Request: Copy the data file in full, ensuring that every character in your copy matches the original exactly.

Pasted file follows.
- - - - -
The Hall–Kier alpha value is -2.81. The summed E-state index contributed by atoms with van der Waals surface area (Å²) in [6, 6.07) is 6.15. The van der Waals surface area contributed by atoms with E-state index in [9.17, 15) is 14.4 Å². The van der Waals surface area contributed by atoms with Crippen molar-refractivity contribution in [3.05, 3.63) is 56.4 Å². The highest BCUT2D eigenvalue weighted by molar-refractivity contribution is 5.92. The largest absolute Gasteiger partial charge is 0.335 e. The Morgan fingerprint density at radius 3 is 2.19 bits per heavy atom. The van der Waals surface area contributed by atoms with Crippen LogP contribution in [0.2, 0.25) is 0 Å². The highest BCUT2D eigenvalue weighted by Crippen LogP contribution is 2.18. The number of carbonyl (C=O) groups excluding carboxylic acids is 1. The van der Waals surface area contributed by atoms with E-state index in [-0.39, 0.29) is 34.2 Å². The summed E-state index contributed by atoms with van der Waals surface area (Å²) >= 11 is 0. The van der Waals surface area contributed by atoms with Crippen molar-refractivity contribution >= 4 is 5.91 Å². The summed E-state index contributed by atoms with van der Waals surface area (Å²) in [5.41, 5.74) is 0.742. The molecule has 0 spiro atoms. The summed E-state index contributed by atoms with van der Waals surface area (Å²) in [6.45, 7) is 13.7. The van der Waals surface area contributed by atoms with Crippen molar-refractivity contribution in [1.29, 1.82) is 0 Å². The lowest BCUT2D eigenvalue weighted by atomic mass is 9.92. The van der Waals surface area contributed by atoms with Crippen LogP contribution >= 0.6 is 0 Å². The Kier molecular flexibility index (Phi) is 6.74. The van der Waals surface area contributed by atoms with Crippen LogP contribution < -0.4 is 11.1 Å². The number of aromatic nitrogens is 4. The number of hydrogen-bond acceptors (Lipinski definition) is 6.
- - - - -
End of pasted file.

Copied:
The Hall–Kier alpha value is -2.81. The summed E-state index contributed by atoms with van der Waals surface area (Å²) in [6, 6.07) is 6.15. The van der Waals surface area contributed by atoms with E-state index in [9.17, 15) is 14.4 Å². The van der Waals surface area contributed by atoms with Crippen molar-refractivity contribution in [3.05, 3.63) is 56.4 Å². The highest BCUT2D eigenvalue weighted by molar-refractivity contribution is 5.92. The largest absolute Gasteiger partial charge is 0.335 e. The Morgan fingerprint density at radius 3 is 2.19 bits per heavy atom. The van der Waals surface area contributed by atoms with Crippen LogP contribution in [0.2, 0.25) is 0 Å². The highest BCUT2D eigenvalue weighted by Crippen LogP contribution is 2.18. The number of carbonyl (C=O) groups excluding carboxylic acids is 1. The van der Waals surface area contributed by atoms with E-state index in [-0.39, 0.29) is 34.2 Å². The summed E-state index contributed by atoms with van der Waals surface area (Å²) >= 11 is 0. The van der Waals surface area contributed by atoms with Crippen molar-refractivity contribution >= 4 is 5.91 Å². The summed E-state index contributed by atoms with van der Waals surface area (Å²) in [5.41, 5.74) is 0.742. The molecule has 0 spiro atoms. The summed E-state index contributed by atoms with van der Waals surface area (Å²) in [6.45, 7) is 13.7. The van der Waals surface area contributed by atoms with Crippen molar-refractivity contribution in [1.29, 1.82) is 0 Å². The lowest BCUT2D eigenvalue weighted by atomic mass is 9.92. The van der Waals surface area contributed by atoms with Crippen LogP contribution >= 0.6 is 0 Å². The Kier molecular flexibility index (Phi) is 6.74. The van der Waals surface area contributed by atoms with Crippen LogP contribution < -0.4 is 11.1 Å². The number of aromatic nitrogens is 4. The number of hydrogen-bond acceptors (Lipinski definition) is 6.